The Effects of Daycare Reconsidered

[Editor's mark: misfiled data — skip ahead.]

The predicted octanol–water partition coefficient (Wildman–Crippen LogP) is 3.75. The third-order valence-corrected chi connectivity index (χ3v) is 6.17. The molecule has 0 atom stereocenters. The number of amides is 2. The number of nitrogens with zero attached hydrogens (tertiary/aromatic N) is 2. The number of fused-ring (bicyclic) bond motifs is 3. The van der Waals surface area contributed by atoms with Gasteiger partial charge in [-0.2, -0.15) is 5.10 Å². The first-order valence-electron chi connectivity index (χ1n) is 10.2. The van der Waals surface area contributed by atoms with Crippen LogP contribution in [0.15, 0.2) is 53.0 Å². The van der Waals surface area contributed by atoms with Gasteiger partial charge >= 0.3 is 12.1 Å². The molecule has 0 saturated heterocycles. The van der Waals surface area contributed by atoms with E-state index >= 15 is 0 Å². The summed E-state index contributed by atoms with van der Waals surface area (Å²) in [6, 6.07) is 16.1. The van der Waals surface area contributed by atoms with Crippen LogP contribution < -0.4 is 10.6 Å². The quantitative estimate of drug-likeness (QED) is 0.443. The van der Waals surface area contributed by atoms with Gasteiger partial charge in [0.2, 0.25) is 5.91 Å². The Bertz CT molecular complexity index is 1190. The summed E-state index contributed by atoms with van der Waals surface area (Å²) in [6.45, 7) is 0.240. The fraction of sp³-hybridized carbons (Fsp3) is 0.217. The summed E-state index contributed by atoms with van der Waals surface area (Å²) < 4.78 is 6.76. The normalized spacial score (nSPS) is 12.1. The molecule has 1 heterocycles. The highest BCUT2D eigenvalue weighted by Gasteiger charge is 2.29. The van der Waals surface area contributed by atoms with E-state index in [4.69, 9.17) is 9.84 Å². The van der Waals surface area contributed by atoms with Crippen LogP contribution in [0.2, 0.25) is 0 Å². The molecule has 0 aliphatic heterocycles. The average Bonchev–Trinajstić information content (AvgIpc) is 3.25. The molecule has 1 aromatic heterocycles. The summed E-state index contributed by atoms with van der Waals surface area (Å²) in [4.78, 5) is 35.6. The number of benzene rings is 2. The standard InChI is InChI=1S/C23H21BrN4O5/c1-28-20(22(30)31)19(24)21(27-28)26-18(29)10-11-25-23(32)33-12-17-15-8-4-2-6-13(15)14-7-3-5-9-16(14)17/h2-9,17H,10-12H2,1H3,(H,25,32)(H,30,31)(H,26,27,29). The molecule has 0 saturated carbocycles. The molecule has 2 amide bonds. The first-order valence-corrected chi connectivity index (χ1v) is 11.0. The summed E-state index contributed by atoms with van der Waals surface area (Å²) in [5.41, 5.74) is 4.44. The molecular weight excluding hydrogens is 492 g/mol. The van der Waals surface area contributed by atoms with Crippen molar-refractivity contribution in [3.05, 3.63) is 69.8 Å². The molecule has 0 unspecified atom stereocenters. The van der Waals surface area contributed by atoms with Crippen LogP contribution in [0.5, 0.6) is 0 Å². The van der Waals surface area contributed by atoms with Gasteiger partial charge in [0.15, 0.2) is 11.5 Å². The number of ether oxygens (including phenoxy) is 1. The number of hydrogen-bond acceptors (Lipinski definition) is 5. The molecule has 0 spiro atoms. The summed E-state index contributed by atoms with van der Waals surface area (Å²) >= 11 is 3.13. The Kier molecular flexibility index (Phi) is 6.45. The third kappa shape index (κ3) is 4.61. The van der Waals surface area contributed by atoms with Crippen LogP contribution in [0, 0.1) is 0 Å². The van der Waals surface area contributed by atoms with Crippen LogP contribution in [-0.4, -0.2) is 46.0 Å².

Do children of employed mothers differ from other children, even before mother's (re)entry to the labor force? Preexisting differences among children may be an alternative explanation for many apparent daycare outcome effects. Data from the 1994 wave of the National Longitudinal Survey of Youth were available for 6603 singleton infants followed from birth. Mothers of children with intrauterine growth retardation, birth defects, or extended hospitalization at birth began working significantly later after the birth of the child, and mothers of infants with higher development scores and more difficult temperament, and mothers of healthy premature infants, began working significantly earlier. The associations with newborn health persisted when the comparisons were made among siblings. The magnitudes of the effects were large enough to have practical importance. After controlling for both observed and unobserved differences between families, a mother was only 50% as likely to have been employed at all in the first five years after the birth of a high risk infant. About 20% of low-income newborns in the sample were classified as problems may therefore have resulted in a 10% lower labor force participation rate among low-income mothers of children under five.